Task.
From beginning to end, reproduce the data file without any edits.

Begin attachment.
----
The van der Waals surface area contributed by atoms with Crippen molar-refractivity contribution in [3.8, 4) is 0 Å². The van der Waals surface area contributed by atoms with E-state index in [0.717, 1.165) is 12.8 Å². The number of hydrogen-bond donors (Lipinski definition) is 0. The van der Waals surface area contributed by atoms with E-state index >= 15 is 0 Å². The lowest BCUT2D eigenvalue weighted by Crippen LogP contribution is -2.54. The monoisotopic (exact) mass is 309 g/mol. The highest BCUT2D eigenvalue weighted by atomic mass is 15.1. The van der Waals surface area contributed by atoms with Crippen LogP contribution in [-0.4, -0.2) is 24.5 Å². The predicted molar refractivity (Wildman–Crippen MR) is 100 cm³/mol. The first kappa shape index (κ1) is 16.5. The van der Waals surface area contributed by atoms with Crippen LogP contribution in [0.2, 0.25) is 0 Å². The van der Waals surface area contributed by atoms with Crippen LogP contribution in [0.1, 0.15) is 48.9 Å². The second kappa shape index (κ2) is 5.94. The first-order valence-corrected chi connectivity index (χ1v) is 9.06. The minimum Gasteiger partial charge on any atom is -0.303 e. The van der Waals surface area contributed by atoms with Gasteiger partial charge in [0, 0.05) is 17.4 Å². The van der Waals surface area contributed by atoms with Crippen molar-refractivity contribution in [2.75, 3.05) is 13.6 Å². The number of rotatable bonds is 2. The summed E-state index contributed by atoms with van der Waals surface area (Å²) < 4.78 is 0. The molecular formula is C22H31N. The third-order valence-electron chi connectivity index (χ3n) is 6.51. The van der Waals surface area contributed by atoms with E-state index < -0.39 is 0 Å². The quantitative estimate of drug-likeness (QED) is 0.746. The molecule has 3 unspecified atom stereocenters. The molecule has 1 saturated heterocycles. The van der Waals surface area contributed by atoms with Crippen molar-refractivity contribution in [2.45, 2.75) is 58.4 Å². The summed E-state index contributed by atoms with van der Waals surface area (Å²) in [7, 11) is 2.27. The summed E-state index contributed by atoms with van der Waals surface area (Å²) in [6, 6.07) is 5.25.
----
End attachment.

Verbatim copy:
The van der Waals surface area contributed by atoms with Crippen molar-refractivity contribution in [3.8, 4) is 0 Å². The van der Waals surface area contributed by atoms with E-state index in [0.717, 1.165) is 12.8 Å². The number of hydrogen-bond donors (Lipinski definition) is 0. The van der Waals surface area contributed by atoms with E-state index >= 15 is 0 Å². The lowest BCUT2D eigenvalue weighted by Crippen LogP contribution is -2.54. The monoisotopic (exact) mass is 309 g/mol. The highest BCUT2D eigenvalue weighted by atomic mass is 15.1. The van der Waals surface area contributed by atoms with Crippen LogP contribution in [-0.4, -0.2) is 24.5 Å². The predicted molar refractivity (Wildman–Crippen MR) is 100 cm³/mol. The first kappa shape index (κ1) is 16.5. The van der Waals surface area contributed by atoms with Crippen LogP contribution in [0.2, 0.25) is 0 Å². The van der Waals surface area contributed by atoms with Crippen LogP contribution in [0.1, 0.15) is 48.9 Å². The second kappa shape index (κ2) is 5.94. The first-order valence-corrected chi connectivity index (χ1v) is 9.06. The minimum Gasteiger partial charge on any atom is -0.303 e. The van der Waals surface area contributed by atoms with Gasteiger partial charge in [0, 0.05) is 17.4 Å². The van der Waals surface area contributed by atoms with Crippen molar-refractivity contribution in [2.75, 3.05) is 13.6 Å². The number of rotatable bonds is 2. The summed E-state index contributed by atoms with van der Waals surface area (Å²) < 4.78 is 0. The molecular formula is C22H31N. The third-order valence-electron chi connectivity index (χ3n) is 6.51. The van der Waals surface area contributed by atoms with E-state index < -0.39 is 0 Å². The quantitative estimate of drug-likeness (QED) is 0.746. The molecule has 3 unspecified atom stereocenters. The molecule has 1 saturated heterocycles. The van der Waals surface area contributed by atoms with Crippen molar-refractivity contribution in [2.45, 2.75) is 58.4 Å². The summed E-state index contributed by atoms with van der Waals surface area (Å²) in [7, 11) is 2.27. The summed E-state index contributed by atoms with van der Waals surface area (Å²) in [6, 6.07) is 5.25.